"My parents were born on the same day, the same month, the same year, thesame village - and I used to tell the story that they grew up across the street from each other - but I thought I had better say down the street from each other. So now I can say without any reservation that Mom and Dad were born across the street, face to face, by the authority of Teodor Sirb."

Sirb's wife, "a beautiful Romanian lady" who reminded Sam of his mother, said that they had been praying for years that her husband's relatives in America would come and "today you've come!" They took off their shoes and ushered them into a tiny "special room" where they had a meal together. "They had sheep's cheese, a delicacy in Romania and pork rinds. They brought sliced tomatoes and a platter of bread. My cousin said with a smile on his face, `The bread is much better now that the communists are gone.' They brought out what I would call `sheepherder's stew' like the stew I remember in Duschesne. It was a characteristic peasant dish and it was delicious. We had such a special time I just can't tell you. It was just overwhelming - the love we felt."

When they talked about the possibility of Sirb and his family coming to America, Sirb said that at his age it would be difficult for him to leave his people. "He paused and turned to his tall, erect, handsome 16-year-old son and said with tears in his eyes, `Maybe my son. Maybe my son come to America.' And I thought if we could do something to bring him over it would be such a thrill."

After the meal, the Sams and their interpreter took emotional leave to rejoin the other judges in Bucharest. Sam had the feeling that many of the judges were "still somewhat suspicious of their new leaders who were former communists and wondered if the secret police patterned after the KGB might still be active."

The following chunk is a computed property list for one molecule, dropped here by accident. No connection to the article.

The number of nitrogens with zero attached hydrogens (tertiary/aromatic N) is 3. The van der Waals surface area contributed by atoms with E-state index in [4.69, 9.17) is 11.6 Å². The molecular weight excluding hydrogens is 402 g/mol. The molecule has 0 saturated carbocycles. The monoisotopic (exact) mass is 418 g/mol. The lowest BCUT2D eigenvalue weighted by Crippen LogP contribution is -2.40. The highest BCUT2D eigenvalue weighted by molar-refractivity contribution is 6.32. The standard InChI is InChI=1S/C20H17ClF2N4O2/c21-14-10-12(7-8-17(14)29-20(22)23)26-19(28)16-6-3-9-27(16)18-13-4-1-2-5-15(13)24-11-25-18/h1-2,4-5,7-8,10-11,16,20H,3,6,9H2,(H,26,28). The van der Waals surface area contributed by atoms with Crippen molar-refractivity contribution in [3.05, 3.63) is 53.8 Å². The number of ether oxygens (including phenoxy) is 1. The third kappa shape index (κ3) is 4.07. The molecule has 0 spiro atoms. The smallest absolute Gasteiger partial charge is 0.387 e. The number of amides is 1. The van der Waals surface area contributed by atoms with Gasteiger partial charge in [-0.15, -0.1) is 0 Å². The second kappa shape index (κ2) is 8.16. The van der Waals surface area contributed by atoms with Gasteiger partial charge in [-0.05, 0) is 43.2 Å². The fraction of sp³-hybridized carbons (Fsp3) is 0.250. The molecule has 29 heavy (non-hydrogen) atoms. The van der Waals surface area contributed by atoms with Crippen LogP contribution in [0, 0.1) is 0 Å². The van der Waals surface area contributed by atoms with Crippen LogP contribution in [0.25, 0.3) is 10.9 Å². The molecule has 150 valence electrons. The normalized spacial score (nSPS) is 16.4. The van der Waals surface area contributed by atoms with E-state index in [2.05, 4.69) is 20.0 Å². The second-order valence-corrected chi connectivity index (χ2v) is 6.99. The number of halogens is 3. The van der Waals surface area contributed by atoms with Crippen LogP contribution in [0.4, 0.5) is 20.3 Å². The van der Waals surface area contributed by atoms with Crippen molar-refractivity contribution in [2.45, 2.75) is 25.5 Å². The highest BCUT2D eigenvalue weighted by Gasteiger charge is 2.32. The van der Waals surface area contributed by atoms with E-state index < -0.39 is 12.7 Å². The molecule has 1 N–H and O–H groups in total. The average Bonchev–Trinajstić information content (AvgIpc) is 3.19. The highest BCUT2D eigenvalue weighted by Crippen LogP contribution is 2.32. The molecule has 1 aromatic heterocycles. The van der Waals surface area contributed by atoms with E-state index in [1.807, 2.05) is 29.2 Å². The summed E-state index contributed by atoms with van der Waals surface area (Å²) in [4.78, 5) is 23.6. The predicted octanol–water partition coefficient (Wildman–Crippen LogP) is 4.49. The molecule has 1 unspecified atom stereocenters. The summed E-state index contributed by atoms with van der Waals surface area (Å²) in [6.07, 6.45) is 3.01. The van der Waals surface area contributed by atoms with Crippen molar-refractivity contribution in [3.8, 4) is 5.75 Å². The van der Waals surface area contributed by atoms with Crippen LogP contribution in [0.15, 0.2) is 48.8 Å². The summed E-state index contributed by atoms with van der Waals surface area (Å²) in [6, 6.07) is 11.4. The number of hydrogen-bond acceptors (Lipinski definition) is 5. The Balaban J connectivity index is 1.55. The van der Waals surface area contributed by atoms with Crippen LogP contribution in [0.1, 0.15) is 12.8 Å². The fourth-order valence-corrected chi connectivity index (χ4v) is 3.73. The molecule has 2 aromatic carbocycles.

But Judge Sam left Romania thinking that there is going to be wholesale change because most of the members of the judiciary favor it. When he said goodbye to the Romanian judges, they expressed affection not unlike that he had felt from his cousin.

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"One of them put his hand on my face and put his face next to my face. They were so grateful that we were there. Their genuine love for America and for Americans was very touching. It was like a miracle experience."

In spite of the success of the trip, Sam, who was a judge in the 4th District for nine years before his appointment to the federal bench in 1985 by President Reagan, had apprehensions about going to do something so important with such distinguished colleagues.

"If my wife hadn't been with me when we got to Washington and were briefed by the State Department, I think I would have found some excuse to turn around and come back. I felt so inadequate. But I'm so grateful now for the experience. Every day was great - it was marvelous!"

After visiting Romania, Sam is even more sentimental about his heritage. When he talks about it there is a catch in his throat. "Romanians are a handsome, beautiful people with a great, humble, loving spirit. I'm just so grateful that my mother and father did what they did. I'll never, worlds without end, be able to repay that. I just wish that my father could have lived to know that a president of the United States called his son on the phone and invited him to be a judge. This has got to be the great United States of America for me!"